A second top-100 firm has crossed the Irish Sea to open a Dublin office largely in response to the UK leaving the European Union. Lewis Silkin said it wanted to establish a new base in the Irish capital to ensure it can still meet client demand after Brexit.
The expected flurry of relocation activity has yet to materialise since the referendum vote in June 2016, with the Law Society of Ireland confirming in December that only international firm Pinsent Masons had opened a Dublin office in the previous 18 months.
Lewis Silkin said its new office will focus on the provision of Irish and international employment law as well as supporting clients with business immigration needs.
James Davies (pictured), divisional managing partner of Lewis Silkin’s employment, immigration and reward division, said: ‘Ireland has become an important jurisdiction for our clients across many different sectors in the wake of Brexit - in particular with regard to employment and data privacy.’
Chief executive Ian Jeffery added: ‘The new Dublin office is a natural and complementary addition to our existing offering, and further enhances our ability to deliver for clients with operations in Ireland, the wider EU and globally. Going forward, we will continue to review avenues for expansion in Ireland in line with evolving client requirements.’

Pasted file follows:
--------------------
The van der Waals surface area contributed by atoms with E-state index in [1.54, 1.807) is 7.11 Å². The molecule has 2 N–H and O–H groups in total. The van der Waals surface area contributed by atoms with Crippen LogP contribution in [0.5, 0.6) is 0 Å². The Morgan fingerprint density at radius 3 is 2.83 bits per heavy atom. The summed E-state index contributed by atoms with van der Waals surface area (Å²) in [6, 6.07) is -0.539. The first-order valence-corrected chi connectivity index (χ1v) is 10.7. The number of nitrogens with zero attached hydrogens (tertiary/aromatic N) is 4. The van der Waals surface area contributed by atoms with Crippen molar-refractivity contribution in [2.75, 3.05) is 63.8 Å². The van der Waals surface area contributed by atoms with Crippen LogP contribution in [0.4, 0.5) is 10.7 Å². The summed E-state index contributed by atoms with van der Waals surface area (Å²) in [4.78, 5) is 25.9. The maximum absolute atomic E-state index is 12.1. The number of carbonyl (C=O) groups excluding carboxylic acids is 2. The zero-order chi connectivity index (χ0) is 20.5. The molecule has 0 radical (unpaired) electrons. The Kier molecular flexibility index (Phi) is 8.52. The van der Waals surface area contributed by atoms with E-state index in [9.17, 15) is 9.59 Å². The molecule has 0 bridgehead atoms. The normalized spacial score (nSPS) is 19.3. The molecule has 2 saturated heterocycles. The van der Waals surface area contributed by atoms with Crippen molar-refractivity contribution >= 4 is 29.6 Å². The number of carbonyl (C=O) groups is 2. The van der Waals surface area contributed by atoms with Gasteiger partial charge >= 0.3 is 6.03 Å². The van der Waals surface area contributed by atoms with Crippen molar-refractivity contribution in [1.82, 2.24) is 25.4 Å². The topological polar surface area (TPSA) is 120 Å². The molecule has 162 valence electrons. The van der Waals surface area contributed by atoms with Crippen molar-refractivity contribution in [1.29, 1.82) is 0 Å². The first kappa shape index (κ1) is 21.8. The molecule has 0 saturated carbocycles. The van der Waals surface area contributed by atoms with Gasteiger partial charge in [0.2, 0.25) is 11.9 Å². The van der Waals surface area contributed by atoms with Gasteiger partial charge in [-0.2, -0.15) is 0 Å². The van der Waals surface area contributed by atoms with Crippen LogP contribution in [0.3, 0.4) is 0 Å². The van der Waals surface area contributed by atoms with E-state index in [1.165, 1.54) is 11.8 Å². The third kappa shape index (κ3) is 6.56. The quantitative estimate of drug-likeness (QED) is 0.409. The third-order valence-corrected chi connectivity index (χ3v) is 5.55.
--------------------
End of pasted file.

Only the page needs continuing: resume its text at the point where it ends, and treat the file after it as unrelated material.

Since the start of 2016, at least 1,300 solicitors from England and Wales have been admitted to Ireland. But while some firms in the UK have encouraged lawyers to be qualified in different jurisdictions, only Pinsents has actually opted to set up an additional office.
Speaking last year, senior partner Richard Foley said the office would focus on the financial services and technology sectors, with Dublin becoming a ‘key global hub’ for these industries in the context of Brexit.